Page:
His Dark Magic follows Chloe, a witch from a well-connected family who is a medical student in Vermont. A terrible incident from her past has led her to pursue a career in medicine, where she hopes to combine her magical talent with her scientific work to heal otherwise unhealable conditions. The local coven, the Northern Circle, takes notice of her ability and asks her to join. At first, Chloe isn’t very interested in joining - the Northern Circle has had a rough past, and its reputation is discouraging.
However, her immediate attraction to the coven’s high priest Devlin, as well as the coven’s desire to enhance medical practices with magic, end up changing her mind. But when the coven’s high priestess starts a ritual to bring back Merlin, things for the coven quickly change.
It feels like Esden couldn’t decide between an urban fantasy/adventure book or a romance, so she smashed the two together. His Dark Magic has a great urban fantasy action book in it, or a great romance about a witch coven with some naughty magical touching during the sex scenes. But together they fall flat, and at the end, we get an HFN with a huge question mark at the end instead of an HEA.
It’s something I’ve noticed happening more frequently in paranormal romance - either both the paranormal and romance parts of it are unrealized, or one side dominates the other. The concept of the Northern Circle series seems very cool. I am here for more stories about queer positive witches and warlocks trying to make the world better. But Esden’s representation of the coven and some of its minorities is very surface level. Devlin, the high priest of the coven, has almost no characteristics that make him an appealing romantic hero. He has a dog, so that’s exciting. And an orange BMW, which is less impressive. And that’s pretty much it. None of the characters are very developed except for Chloe and Keshari, Chloe’s friend.
Chloe’s motivations are compelling, and I enjoyed that her attraction to Devlin is physical more than emotional, but she’s a dull character. Her real draw to the coven is the possibility of healing a child who was injured while she was babysitting him. Who wouldn’t want to utilize a power like magic to fix their past? Even with that motivating Chloe and the story, it ended up leaving me uninterested in whether she succeeded or not. Once the drama around summoning Merlin starts, all other motivations and issues fall away. The side characters, such as Keshari and a fellow coven member Em are way more exciting but get less page time. Keshari is a magic user whose family is from the Tibetan Plateau region and has a similar background as Chloe (parents disapprove of her, interested in using her magic for practical applications, has a cool magical keychain). And maybe it’s my angry biracial heart, but I couldn’t help but wonder why the story wasn’t about her. Keshari is regulated to the ethnic side character, someone who is always there to help out but ends up becoming cannon fodder during the big fight. You could tell the same story that’s in this book, but switch Chloe to the best friend role, and the narrative wouldn’t be impacted at all.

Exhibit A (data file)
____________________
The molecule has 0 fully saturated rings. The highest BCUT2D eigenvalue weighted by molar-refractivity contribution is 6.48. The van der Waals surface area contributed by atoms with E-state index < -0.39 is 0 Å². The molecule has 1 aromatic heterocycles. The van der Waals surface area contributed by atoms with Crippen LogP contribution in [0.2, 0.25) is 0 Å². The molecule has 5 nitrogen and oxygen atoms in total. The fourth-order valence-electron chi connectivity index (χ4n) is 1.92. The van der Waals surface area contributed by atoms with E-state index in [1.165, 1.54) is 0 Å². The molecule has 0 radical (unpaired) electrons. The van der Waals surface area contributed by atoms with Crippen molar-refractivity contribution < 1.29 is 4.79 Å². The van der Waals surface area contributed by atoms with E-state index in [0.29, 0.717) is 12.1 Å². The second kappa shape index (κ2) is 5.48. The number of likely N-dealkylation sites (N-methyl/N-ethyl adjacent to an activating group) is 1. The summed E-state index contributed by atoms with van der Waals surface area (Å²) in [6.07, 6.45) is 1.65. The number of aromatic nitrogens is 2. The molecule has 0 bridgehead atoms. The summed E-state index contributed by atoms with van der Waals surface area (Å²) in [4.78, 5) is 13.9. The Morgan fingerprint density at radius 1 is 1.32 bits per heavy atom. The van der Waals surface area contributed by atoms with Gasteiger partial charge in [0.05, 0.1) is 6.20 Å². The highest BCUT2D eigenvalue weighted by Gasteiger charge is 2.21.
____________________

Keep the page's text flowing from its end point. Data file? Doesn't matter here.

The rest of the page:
All this being said, I’d probably still check out the second book. I’m a sucker for paranormals about witches, and there aren’t as many coming out as I want there to be. The next book is about Em, one of the side characters that was more interesting than Chloe, and I think her story could be more captivating overall. I mean, she can talk to ghosts. How cool is that?! But if Esden keeps relegating non-white characters to the side, I won’t continue.
Stories like Darkling by Brooklyn Ray, which I mentioned in my Spooky Reads article, are great examples of what you can do with a romance centered around a coven. If you also enjoy stories about witch covens and aren’t looking for anything that’s going to blow your socks off, His Dark Magic is worth skimming. But hold out for something better.
Content Warnings: animal sacrifice, death of a loved one, parent infidelity, harm to a child